Historic House Listings

Circa, 1875 greek revival cottage in NC. $100,000!

June 26, 2018

This could be an amazing little cottage! Built in 1875, this is a greek revival. Located on a little over 1/2 acre in Clinton, North Carolina. Originally built for William H. Moore. In 1889 it was inherited by his daughter, Mary and her husband, W. G. Rackley. The house was then sold in 1899 to Matt and Janie Herring. Janie owned the home until her death in 1959. In 1969 Paul and Doris Holland purchased the home and lived there for more than 40 years. Clearly this home was loved!

From the Preservation North Carolina listing:


Located in the hidden gem of Clinton, this 1875 Greek revival cottage has so much to offer!
Classic Greek Revival exterior details can be found in the paneled pilasters, pedimented porch with beautiful sawnwork, deep eaves and brackets, and six-over-six windows. Currently the home is 4 bedrooms and one and a half baths, but the floor plan offers lots of opportunity to work with. The existing kitchen and family room feature great natural light. Hardwood floors are underneath the carpet. Currently there is a second kitchenette attached to one of the bedrooms that could become another full bath. The large lot includes an historic outbuilding and covered carport.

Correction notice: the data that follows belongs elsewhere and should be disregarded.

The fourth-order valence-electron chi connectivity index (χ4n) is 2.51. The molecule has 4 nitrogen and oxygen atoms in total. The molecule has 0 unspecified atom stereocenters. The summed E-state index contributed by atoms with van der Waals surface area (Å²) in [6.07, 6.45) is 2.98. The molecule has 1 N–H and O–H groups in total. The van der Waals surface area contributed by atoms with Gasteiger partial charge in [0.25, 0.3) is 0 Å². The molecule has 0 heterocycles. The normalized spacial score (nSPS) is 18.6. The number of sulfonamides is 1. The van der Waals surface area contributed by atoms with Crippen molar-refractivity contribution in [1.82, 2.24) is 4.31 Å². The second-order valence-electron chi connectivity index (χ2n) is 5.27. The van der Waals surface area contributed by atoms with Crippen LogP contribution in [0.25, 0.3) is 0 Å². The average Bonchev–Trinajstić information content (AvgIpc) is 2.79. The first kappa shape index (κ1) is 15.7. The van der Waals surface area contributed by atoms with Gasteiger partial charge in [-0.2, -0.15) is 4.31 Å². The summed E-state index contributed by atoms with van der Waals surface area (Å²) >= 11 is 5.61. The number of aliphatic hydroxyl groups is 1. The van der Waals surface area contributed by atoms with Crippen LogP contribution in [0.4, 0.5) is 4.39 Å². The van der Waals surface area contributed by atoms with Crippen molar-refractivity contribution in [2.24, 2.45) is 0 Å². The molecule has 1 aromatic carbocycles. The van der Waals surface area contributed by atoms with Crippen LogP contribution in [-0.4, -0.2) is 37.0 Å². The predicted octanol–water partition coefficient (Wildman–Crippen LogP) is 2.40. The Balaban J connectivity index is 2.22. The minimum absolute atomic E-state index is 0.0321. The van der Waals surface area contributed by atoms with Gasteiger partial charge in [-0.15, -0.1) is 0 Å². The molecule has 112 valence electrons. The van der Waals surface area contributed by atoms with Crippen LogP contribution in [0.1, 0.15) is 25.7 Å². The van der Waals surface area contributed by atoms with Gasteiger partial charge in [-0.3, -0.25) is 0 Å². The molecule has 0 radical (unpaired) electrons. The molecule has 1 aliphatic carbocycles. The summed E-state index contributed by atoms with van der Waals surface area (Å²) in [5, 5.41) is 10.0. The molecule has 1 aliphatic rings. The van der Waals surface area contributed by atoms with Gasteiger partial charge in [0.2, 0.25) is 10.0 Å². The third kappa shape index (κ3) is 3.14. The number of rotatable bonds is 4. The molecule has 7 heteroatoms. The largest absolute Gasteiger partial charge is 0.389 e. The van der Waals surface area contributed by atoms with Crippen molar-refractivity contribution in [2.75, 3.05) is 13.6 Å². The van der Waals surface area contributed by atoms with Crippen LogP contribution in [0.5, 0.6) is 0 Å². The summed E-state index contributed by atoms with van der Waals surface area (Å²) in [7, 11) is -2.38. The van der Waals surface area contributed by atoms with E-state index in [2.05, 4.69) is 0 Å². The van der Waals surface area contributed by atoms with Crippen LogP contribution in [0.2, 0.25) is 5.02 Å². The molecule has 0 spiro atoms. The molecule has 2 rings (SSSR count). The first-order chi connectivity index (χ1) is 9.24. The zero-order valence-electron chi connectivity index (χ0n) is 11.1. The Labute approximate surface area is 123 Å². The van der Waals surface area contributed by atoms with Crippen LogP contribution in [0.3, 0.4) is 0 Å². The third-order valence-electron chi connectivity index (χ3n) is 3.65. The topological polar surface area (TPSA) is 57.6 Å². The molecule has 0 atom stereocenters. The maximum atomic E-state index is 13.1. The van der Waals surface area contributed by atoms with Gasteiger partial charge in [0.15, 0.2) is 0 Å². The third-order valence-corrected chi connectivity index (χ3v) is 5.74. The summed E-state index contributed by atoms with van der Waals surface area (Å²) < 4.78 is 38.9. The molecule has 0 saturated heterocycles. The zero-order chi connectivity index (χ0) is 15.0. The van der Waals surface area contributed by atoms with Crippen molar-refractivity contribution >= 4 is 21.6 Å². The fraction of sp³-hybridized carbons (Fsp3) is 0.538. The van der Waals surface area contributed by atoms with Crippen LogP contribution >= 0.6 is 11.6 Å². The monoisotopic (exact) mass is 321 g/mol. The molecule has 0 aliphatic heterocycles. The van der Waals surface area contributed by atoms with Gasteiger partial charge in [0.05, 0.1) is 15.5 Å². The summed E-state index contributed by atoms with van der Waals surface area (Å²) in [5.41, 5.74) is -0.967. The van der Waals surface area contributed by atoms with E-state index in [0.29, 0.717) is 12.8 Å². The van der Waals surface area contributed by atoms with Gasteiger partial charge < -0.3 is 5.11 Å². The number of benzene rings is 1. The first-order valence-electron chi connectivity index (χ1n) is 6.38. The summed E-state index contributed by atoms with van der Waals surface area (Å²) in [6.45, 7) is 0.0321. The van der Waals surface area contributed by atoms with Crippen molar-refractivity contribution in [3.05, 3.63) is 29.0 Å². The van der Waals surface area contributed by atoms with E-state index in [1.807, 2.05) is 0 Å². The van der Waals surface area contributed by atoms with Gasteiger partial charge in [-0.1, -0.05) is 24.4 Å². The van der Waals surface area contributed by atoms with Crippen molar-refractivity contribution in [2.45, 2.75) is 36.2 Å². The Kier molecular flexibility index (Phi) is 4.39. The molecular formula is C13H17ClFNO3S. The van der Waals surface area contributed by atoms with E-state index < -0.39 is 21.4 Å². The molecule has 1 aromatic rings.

Architectural and Historical Information
Built around 1875 for William H. Moore, the Rackley-Herring-Holland House features classic Greek Revival exterior details. The large living room has beautiful coffered ceilings, and fireplace with green majolica tile. The current kitchen is attached to the rear of the house via an enclosed porch, and appears to be a historic freestanding structure that was connected to the house to create the current kitchen and family room combination. Other additions include the enclosure of a side porch on the front elevation to create a kitchenette and a small bathroom addition on the rear. The house was inherited by William Moore’s daughter, Mary and her husband W.G. Rackley in 1889. The house was then sold 10 years later to Matt Herring and wife Janie who owned the home until her death in 1959. In 1969, the house was purchased by Paul and Doris Holland, who lived there for more than 40 years.
The house does not have central heat and air and may require updates to the plumbing and electrical systems.

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